The fragmentation of critical customer data across multiple organizations and applications is further exacerbated by the explosive adoption of Cloud applications such as Salesforce.com and Marketo. Merger and acquisition (M&A) activity is common among many larger organizations where additional legacy customer applications must be onboarded and reconciled. Suddenly your customer data challenge grows exponentially.
Step 2: Measure how customer data fragmentation impacts your business
Ask yourself: if your customer data is inaccurate, inconstant and disconnected can you:
· See the full picture of a customer’s relationship with the business across business units, product lines, channels and regions?
· Better understand and segment customers for personalized offers, improving lead conversion rates and boosting cross-sell and up-sell success?
· Deliver an exceptional, differentiated customer experience?
· Leverage rich sources of 3rd party data as well as big data such as social, mobile, sensors, etc.., to enrich customer insights?
“One company I recently spoke with was having a hard time creating a single consolidated invoice for each customer that included all the services purchased across business units,” says Dwight. “When they investigated, they were shocked to find that 80% of their consolidated invoices contained errors! The root cause was innaccurate, inconsistent and inconsistent customer data. This was a serious business problem costing the company a lot of money.”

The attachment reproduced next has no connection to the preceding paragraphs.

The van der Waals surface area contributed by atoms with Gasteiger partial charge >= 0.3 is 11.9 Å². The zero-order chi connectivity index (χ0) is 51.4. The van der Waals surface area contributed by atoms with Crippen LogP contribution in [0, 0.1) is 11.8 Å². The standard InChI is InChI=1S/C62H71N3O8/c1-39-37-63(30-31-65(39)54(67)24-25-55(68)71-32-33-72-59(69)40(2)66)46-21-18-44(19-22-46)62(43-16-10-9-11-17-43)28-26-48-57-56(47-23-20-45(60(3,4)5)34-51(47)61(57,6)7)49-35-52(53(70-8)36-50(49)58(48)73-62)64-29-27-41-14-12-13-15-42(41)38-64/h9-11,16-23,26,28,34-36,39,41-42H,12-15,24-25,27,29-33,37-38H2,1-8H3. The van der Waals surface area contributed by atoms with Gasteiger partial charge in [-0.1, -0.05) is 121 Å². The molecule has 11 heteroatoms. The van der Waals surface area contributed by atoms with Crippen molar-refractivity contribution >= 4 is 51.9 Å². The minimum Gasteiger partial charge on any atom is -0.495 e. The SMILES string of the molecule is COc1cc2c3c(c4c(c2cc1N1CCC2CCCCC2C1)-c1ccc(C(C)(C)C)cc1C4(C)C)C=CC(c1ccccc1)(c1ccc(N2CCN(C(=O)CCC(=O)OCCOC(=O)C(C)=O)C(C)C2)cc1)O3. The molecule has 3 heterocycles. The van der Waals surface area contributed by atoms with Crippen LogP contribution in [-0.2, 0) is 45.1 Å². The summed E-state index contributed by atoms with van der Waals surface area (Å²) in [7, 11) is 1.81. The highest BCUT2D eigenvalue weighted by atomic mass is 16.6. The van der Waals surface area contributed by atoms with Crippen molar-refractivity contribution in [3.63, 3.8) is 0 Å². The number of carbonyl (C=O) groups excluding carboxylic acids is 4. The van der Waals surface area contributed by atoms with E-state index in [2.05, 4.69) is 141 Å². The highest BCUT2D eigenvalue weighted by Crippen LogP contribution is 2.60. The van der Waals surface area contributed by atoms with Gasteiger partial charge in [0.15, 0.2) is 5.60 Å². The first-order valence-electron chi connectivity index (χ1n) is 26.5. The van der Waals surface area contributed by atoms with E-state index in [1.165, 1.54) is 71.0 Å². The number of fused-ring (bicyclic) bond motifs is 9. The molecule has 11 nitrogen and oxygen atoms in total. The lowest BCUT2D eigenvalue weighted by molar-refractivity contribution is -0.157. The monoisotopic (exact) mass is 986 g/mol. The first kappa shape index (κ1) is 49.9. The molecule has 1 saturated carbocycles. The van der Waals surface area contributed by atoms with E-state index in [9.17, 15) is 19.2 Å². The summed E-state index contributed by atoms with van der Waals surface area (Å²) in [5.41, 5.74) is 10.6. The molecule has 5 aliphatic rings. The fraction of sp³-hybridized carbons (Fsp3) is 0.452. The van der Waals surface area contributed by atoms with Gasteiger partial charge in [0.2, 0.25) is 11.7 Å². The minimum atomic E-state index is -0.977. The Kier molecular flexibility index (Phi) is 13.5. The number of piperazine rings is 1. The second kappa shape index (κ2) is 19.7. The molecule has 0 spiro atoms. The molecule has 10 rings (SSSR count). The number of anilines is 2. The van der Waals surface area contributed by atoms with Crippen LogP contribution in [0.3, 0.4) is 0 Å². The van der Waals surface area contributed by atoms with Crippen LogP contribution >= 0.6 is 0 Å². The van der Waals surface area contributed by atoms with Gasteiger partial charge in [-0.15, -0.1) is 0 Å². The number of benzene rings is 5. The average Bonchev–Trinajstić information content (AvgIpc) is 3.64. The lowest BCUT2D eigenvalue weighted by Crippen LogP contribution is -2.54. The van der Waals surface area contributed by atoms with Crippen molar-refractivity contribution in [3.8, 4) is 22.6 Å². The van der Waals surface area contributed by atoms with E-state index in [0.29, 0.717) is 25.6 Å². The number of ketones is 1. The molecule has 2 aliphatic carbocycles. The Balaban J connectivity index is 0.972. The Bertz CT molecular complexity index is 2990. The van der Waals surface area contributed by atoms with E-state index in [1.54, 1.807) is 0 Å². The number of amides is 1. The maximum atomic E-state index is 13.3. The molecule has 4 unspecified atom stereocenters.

Let’s do a quick test right now. Are any of these companies your customers: GE, Coke, Exxon, AT&T or HP? Do you know the legal company names for any of these organizations? Most people don’t. I’m willing to bet there are at least a handful of variations of these company names such as Coke, Coca-Cola, The Coca Cola Company, etc in your CRM application. Chances are there are dozens of variations in the numerous applications where business-critical customer data lives and these customer profiles are tied to transactions. That’s hard to clean up. You can’t just merge records because you need to maintain the transaction history and audit history. So you can’t clean up the customer data in this system and merge the duplicates.
The same holds true for B2C customers. In fact, I’m a nightmare for a large marketing organization. I get multiple offers and statements addressed to different versions of my name: Jakki Geiger, Jacqueline Geiger, Jackie Geiger and J. Geiger. But my personal favorite is when I get an offer from a company I do business with addressed to “Resident”. Why don’t they know I live here? They certainly know where to find me when they bill me!
Step 3: Transform how you view, manage and share customer data
Why do so many businesses that try to master customer data in CRM fail? Let’s be frank. CRM systems such as Salesforce.com and Siebel CRM were purpose built to support a specific set of business processes, and for the most part they do a great job. But they were never built with a focus on mastering customer data for the business beyond the scope of their own processes.